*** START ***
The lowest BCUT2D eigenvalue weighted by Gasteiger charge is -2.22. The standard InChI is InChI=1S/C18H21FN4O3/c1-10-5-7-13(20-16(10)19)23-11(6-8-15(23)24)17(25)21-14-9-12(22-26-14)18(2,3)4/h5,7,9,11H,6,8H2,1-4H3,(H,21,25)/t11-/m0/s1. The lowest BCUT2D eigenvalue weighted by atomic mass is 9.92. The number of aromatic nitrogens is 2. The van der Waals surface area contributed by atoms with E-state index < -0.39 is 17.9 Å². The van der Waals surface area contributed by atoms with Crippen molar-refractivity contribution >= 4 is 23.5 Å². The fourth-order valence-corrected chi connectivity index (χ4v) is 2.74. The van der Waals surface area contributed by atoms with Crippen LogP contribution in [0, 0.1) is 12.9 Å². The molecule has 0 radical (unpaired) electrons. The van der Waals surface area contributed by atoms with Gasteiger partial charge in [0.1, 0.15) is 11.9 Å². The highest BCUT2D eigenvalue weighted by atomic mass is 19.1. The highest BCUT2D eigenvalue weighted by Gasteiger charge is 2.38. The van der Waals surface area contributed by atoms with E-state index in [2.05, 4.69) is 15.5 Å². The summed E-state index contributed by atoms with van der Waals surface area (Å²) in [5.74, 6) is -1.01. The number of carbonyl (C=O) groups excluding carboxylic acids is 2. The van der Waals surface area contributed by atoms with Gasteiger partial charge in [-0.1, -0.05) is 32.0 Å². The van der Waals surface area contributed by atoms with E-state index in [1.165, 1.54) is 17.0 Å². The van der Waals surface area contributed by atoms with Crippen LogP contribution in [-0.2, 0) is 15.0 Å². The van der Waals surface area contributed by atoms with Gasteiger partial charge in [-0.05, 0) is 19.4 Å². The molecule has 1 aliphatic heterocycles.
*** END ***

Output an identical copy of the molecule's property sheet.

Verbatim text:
The lowest BCUT2D eigenvalue weighted by Gasteiger charge is -2.22. The standard InChI is InChI=1S/C18H21FN4O3/c1-10-5-7-13(20-16(10)19)23-11(6-8-15(23)24)17(25)21-14-9-12(22-26-14)18(2,3)4/h5,7,9,11H,6,8H2,1-4H3,(H,21,25)/t11-/m0/s1. The lowest BCUT2D eigenvalue weighted by atomic mass is 9.92. The number of aromatic nitrogens is 2. The van der Waals surface area contributed by atoms with E-state index < -0.39 is 17.9 Å². The van der Waals surface area contributed by atoms with Crippen molar-refractivity contribution >= 4 is 23.5 Å². The fourth-order valence-corrected chi connectivity index (χ4v) is 2.74. The van der Waals surface area contributed by atoms with Crippen LogP contribution in [0, 0.1) is 12.9 Å². The molecule has 0 radical (unpaired) electrons. The van der Waals surface area contributed by atoms with Gasteiger partial charge in [0.1, 0.15) is 11.9 Å². The highest BCUT2D eigenvalue weighted by atomic mass is 19.1. The highest BCUT2D eigenvalue weighted by Gasteiger charge is 2.38. The van der Waals surface area contributed by atoms with E-state index in [2.05, 4.69) is 15.5 Å². The summed E-state index contributed by atoms with van der Waals surface area (Å²) in [5.74, 6) is -1.01. The number of carbonyl (C=O) groups excluding carboxylic acids is 2. The van der Waals surface area contributed by atoms with Gasteiger partial charge in [-0.1, -0.05) is 32.0 Å². The van der Waals surface area contributed by atoms with E-state index in [1.165, 1.54) is 17.0 Å². The van der Waals surface area contributed by atoms with Crippen LogP contribution in [-0.2, 0) is 15.0 Å². The van der Waals surface area contributed by atoms with Gasteiger partial charge in [-0.05, 0) is 19.4 Å². The molecule has 1 aliphatic heterocycles.